After years of being fed aggressive ‘pink’ marketing campaigns in October by pharmaceutical companies, cancer charities and even fast food chains, we are all too aware that it is Breast Cancer Awareness Month around the globe. However, I think pink stinks. Instead of raising ‘awareness’ about breast cancer through the consumption of a glittery Barbie pink-endorsed product, these corporate organisations should surely be guiding us to take control and responsibility for our own bodies, leading the way in educating us as to how we can help to prevent the disease occurring? But their bottom line is profit, hence the pink-coated fundraising for ‘awareness’. Your breast health is not their consideration. Therefore, we need to declare our own global ‘Breast Cancer Prevention Campaign’, using lifestyle factors that you can include in your day-to-day life.

Facing chemical facts
Although up to 10% of breast cancer is hereditary and caused by genetic mutations, around eight out of 10 diagnoses are caused by environmental factors, such as chemical toxicity, pollution and estrogen dominance. Lifestyle factors, such as being overweight or obese, lack of physical activity and overconsumption of alcohol and/or sugars may also increase your risk.

But here I’m going to focus on synthetic chemicals. If you care about your health, it’s imperative that you limit the synthetic chemicals in your home environment, which help to pollute the body with toxicity. Take parabens: have you ever read the ingredients on the back of your shampoo bottle, jar of moisturiser or toothpaste you use? Chances are most of the ingredients you can’t even pronounce, but more importantly, they are chemicals you don’t want in your bloodstream (and up to 70% of what you apply to your skin, your largest organ, gets absorbed into your blood).

Methylparaben, ethylparaben, propylparaben and butylparabens are commonly used as preservatives in most non-organic personal care products. Manufacturers use them to keep their stock on shelves longer (remember, they just want to sell you products… they don’t actually care about your health and wellbeing!). However, parabens are known to cause breast cancer cells to grow and proliferate in laboratory environments. They can also mimic estrogen, a hormone known to play a key role in some breast cancers. And because the body can absorb as much as 5lbs of cosmetic chemicals every year, parabens are absorbed through the skin into our gastrointestinal tract and bloodstream.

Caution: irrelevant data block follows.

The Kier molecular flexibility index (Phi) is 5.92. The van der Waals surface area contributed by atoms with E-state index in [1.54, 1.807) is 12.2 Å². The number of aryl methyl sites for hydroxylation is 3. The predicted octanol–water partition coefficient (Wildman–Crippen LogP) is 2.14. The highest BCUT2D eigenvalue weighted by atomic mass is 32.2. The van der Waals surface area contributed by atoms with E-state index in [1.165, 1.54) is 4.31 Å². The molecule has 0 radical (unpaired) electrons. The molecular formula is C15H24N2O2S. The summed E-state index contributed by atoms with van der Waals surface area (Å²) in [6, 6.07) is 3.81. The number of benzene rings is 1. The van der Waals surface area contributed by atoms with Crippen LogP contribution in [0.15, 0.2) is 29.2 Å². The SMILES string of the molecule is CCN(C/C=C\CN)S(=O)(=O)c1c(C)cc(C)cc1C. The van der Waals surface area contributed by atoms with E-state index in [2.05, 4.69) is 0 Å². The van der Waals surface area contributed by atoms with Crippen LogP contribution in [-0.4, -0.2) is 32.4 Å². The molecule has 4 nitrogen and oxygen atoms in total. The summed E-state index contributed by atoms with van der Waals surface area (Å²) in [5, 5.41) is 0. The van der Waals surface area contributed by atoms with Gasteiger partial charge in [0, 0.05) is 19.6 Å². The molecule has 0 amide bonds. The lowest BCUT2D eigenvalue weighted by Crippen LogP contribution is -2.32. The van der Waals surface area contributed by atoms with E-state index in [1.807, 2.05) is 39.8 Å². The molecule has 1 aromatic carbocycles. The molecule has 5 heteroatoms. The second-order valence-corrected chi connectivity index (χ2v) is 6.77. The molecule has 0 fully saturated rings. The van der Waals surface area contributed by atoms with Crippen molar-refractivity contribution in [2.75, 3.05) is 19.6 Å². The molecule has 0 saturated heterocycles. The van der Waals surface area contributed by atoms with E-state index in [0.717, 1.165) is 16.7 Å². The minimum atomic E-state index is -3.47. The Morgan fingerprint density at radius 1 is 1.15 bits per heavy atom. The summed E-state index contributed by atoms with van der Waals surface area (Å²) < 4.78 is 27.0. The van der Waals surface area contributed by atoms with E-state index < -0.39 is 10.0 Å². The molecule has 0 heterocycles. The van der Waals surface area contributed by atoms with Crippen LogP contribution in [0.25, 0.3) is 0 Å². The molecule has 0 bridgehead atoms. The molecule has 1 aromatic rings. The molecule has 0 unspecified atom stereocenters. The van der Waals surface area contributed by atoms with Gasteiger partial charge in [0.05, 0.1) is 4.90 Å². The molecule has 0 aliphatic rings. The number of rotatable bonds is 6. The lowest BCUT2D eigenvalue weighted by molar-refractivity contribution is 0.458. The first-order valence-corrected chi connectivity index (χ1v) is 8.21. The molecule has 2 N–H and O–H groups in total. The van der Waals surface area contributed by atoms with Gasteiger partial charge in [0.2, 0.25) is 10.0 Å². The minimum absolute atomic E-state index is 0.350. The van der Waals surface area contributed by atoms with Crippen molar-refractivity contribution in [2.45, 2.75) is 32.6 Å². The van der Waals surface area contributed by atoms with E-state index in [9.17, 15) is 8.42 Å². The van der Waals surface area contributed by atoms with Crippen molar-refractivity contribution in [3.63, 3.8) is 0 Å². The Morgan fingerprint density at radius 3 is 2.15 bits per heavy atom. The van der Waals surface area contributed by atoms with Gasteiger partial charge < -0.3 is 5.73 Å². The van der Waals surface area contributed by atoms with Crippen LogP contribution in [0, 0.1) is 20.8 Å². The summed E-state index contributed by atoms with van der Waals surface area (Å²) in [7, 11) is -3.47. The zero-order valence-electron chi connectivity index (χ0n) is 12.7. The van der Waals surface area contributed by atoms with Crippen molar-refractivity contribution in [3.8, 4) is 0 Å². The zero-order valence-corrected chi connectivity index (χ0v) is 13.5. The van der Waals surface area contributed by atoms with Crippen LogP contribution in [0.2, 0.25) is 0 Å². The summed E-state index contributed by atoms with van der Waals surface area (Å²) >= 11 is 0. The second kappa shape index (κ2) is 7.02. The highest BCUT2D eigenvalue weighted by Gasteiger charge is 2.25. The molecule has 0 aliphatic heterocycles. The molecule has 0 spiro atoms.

Another chemical to be aware of is Bisphenol A, also known as BPA, which is found in many food containers and polycarbonate plastic water bottles. BPA is a hormone-mimicking chemical and there is substantial scientific evidence linking exposures to BPA with the development of a number of health problems including breast cancer, heart disease, diabetes, and other metabolic problems and learning disorders. Studies have shown that BPA leeches out of bottles and into the fluid you drink. BPA is also found in the epoxy resin liner of most tinned foods, and again research has shown that it leaches into the food in the tin. In addition, the amount leached is enough to cause breast cancer cells to grow and proliferate in the laboratory.

Polycyclic aromatic hydrocarbons (known as PAHs) are products of incineration that are found in air pollution, vehicle exhaust (particularly diesel), tobacco, smoke and grilled foods. Exposures to PAHs, especially from vehicle exhaust and petrol fumes, have been linked with increased incidence of breast cancer in both women and men — so stop jogging on main roads! And, obviously if you are still doing so, STOP SMOKING — even secondhand smoke is a major source of PAHs.

Finally, soy lecithin, although not a synthetic chemical per se, is used as an emulsifier in many foods, including mass produced chocolate. However, soy lecithin also increases the risk of breast cancer. It is produced as a result of the sludge that is left over after crude soy oil goes through a ‘degumming’ process, and as such, is a waste product that contains both solvents and pesticides. Plus the fact that more than 90% of soy grown worldwide is genetically modified.

Taking control
Simply being aware of the damage caused by synthetic chemicals to your personal environment is a major hurdle in itself, as it goes against any mainstream marketing or advice that is thrust in our faces. And actually making the decision to go against the grain and seek personal care products that won’t compromise your wellbeing or the environment is a big one. But luckily, every day there are more and more people willing to challenge common health misconceptions, and take responsibility for their own wellbeing. Are you one of them?

Look out for organic and natural personal care products, which are available in health food stores and online retailers.

Former big girl Theresa Fowler is the UK’s Only No Diet, No Calorie Counting, Real Food Expert and author of Feel Like Sh*t? How to Stop BEING Fat, in which she reveals the mistruths and propaganda you think you know about weight loss. She is also a broadcaster, public speaker and staunch advocate of real food.

Theresa Fowler